Happy 77th Birthday, AA!
I have a friend who is attending the Founder’s Day 77th anniversary of Alcoholics Anonymous. It is being held this month in Akron, Ohio, where AA was founded. Alcoholics Anonymous has changed his life in a way sheer willpower, psychotherapy, drugs, and even the church did not.
Alcoholics Anonymous was started by Bill Wilson in 1935. While it began as a more clearly Christian organization, through the years AA has become less Christian and more nonspecific in its spirituality. It’s a sign of the times. Still, there are few organizations that have had the impact of Alcoholics Anonymous.
Besides the obvious difference in defining God “as we understood him,” there are other areas in which the church and AA behave differently. In some areas AA is the healthier of the two. Alcoholics Anonymous treats addiction spiritually and as an illness. The church has historically treated addiction as moral failure, equating it to a lack of willpower. The success of AA in healing addicts and the relative failure of the church to do so would indicate that AA’s perspective might be more scriptural than the church’s perspective.
Alcoholics Anonymous does not advertise, own buildings, or employ staff. It does not have to do those things. If it works, people will come. Alcoholics are searching for love and spirituality. They have just been looking in all the wrong places. AA helps turn that around.
I wonder how God feels about AA. The church has often failed where Bill and his friends have succeeded. In fact, the success is so great that the church has copied it. Celebrate Recovery is a marvelous program that operates in thousands of churches, giving “A Higher Power” a clear name.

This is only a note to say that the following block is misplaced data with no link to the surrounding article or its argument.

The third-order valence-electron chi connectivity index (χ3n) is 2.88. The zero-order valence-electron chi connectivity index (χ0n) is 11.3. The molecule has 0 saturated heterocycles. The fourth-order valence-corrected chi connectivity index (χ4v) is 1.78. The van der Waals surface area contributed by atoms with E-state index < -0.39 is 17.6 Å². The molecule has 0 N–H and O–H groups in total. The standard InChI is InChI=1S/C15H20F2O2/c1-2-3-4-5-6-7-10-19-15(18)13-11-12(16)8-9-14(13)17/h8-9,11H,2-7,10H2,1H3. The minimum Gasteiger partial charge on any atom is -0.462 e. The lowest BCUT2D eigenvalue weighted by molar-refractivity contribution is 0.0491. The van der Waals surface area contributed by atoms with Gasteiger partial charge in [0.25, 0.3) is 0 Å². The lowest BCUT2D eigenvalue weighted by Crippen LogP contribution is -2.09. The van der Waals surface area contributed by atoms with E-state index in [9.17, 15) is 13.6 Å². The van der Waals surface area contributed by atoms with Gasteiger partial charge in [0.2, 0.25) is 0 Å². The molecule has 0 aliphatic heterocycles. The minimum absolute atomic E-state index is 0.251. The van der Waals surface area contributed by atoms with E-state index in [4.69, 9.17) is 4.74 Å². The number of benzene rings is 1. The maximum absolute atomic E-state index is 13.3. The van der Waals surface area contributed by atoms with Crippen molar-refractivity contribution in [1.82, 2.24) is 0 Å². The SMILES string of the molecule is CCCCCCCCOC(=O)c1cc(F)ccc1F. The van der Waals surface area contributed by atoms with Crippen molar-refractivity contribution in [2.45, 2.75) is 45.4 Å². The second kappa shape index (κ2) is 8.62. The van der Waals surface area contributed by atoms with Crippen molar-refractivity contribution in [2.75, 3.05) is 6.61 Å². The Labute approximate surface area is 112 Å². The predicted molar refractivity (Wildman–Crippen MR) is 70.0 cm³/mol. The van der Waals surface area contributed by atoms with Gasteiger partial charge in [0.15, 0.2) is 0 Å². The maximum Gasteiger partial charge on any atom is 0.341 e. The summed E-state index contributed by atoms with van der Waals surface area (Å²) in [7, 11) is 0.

Throughout history God has often worked outside the church to bring about change. Perhaps God has used Alcoholics Anonymous and its sister organization, Al-Anon, as a way to wake up the church, to help us focus on this world. We give so much attention to getting souls to Heaven that we sometimes forget the work we are called to do here on earth. AA calls it recovery. We call it discipleship.
My friend has read The Big Book that Bill Wilson and Dr. Bob Smith completed in 1939. He is convinced AA is losing its way with its lack of acknowledgement of its Christian roots. Still, he admits that even in its current watered-down version, Alcoholics Anonymous saved his life. And for that, he is going to Akron, Ohio, to celebrate.